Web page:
How misinformation primed Trump’s supporters for Capitol riot

America’s alternate versions of reality run far deeper than beliefs around election legitimacy

The author(s)
  • Catherine Morris Data Journalist, US, Public Affairs
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What you need to know:

  • Misinformation, conspiracy theories and a widespread belief that the 2020 election was “stolen” from President Trump helped contribute to the events on January 6th .
  • This moment failed to damage Trump’s standing with his base, who believe that he should be allowed to serve out the rest of his term and would like to see him run again in 2024.

Deep dive:

An event like the storming of the U.S. Capitol does not occur in a vacuum. The underlying forces and belief systems that culminated in a mob descending on the halls of Congress have been building for some time.

The fault lines in the nation’s understanding of what is fact and what is fiction have long been apparent. The 2020 election, which both parties saw as a “battle for the soul of the nation,” further exacerbated these rifts.

While a substantial number of Americans rejected the reality of President-elect Joe Biden’s win soon after the election was called in his favor, spurred on by President Trump and his allies openly contesting the results, the groundwork had been laid well before November 3rd. Reuters/Ipsos polling traces how some Americans were predisposed to doubt the legitimacy of the election no matter what the outcome was.

Election legitimacy

Now, more than two months after the election, the (false) belief that the outcome was rigged in Biden’s favor still holds currency among some. Despite the reassurance of election officials nationwide and judges dismissing Team Trump’s legal efforts to overturn the results, 62% of Republicans believe that the 2020 election "was the result of illegal voting or election rigging," according to a recent Reuters/Ipsos survey. Views have not changed in a statistically meaningful way even after the events of January 6th.

Election legitimacy views on riots

The riot at the Capitol has generated yet more division as partisans disagree on what the consequences should be. While Trump has less than a week left of his term, Democrats nearly universally believe that he should be removed from office for his role in the riot. Fewer than one in five Republicans agree. The same divisions are present when asked whether the event was an attempted coup.

These competing takes on reality did not appear out of thin air. They go hand in hand with the broader spread of misinformation and other conspiracy theories. Once fringe, these views now rally a significant number of adherents.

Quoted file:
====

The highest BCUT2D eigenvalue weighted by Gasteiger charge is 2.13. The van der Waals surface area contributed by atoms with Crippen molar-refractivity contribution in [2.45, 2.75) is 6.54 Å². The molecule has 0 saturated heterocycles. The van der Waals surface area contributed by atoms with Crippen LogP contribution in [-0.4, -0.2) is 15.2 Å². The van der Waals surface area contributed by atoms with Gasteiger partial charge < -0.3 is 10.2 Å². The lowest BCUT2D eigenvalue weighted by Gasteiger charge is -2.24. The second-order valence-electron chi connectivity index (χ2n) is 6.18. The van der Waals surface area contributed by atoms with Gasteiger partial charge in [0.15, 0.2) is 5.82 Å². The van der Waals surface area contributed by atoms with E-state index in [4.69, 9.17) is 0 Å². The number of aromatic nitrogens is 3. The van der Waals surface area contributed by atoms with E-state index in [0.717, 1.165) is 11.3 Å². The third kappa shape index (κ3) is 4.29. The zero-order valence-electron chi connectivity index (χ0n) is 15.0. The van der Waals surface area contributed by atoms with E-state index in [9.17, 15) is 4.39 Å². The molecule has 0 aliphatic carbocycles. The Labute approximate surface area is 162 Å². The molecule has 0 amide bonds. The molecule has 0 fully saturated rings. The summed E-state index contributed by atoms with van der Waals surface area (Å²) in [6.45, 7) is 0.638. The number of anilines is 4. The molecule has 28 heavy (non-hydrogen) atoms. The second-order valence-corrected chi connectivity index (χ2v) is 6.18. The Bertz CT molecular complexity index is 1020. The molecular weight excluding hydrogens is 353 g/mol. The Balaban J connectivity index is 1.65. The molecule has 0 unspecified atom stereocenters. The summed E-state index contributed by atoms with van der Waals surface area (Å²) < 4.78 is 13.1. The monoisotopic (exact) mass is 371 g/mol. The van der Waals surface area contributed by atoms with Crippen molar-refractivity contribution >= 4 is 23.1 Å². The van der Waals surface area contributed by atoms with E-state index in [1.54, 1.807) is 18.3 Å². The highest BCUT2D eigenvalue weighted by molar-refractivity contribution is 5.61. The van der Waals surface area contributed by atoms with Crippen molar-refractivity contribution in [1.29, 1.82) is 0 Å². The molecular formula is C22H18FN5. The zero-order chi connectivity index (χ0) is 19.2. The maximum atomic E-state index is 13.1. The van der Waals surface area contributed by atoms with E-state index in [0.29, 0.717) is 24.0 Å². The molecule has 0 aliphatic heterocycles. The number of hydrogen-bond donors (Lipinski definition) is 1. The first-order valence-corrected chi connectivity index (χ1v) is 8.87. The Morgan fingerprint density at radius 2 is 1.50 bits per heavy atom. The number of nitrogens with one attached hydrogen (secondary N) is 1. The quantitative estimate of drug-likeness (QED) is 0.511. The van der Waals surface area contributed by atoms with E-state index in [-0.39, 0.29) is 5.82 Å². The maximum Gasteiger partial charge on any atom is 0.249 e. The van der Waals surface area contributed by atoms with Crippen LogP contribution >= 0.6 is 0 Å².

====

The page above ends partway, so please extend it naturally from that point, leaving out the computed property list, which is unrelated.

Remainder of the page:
As a December NPR/Ipsos survey found, 39% of Americans, including 71% of Republicans, believe there is a “deep state” working to undermine President Trump. Another 17% of all Americans believe in one of the central tenets of the QAnon movement – that "a group of Satan-worshipping elites who run a child sex ring are trying to control our politics and media.” Further, 37% are “not sure” if the latter point is true of false, suggesting that an even greater number believe this concept has some degree of credibility to it. These beliefs helped foster the movement that drove thousands of rioters to the Capitol on January 6th.

Realigning the public around a shared reality will be one of the central challenges for the nation moving forward.

While the riot on Capitol Hill may have been an inflection point for some Republicans, causing them to break with Trump, it appears that the bulk of his base is not deterred. Instead, there is a new schism in the party, with those who identify as “traditional Republicans” in one camp and those who identify as “Trump supporters” in the other. And while support for Trump is, naturally, strongest among self-identified Trump supporters, the majority of the Republican base still embraces Trump’s leadership role in the party and rejects the notion that he is to blame for the actions of his supporters.

Break in Republican establishment

All this points to how enduring Trump’s appeal is. As an Ipsos analysis of Trump’s “brand” profile this summer found, Trump evokes either love or hate – there is no middle ground. The cult of personality surrounding him is the key to his success as a politician, and the core of how he is able to impress his version of reality on his followers so readily.

While the conspiracy theorists and election deniers may still be the minority, the consequences of fanning the flames of disbelief and allowing misinformation to spread unchecked have now been spelled out in stark terms. Yet reversing these trends is not so simple.  For some, alternative facts still hold more sway than the more prosaic and disappointing reality in which Trump lost.




The author(s)
  • Catherine Morris Data Journalist, US, Public Affairs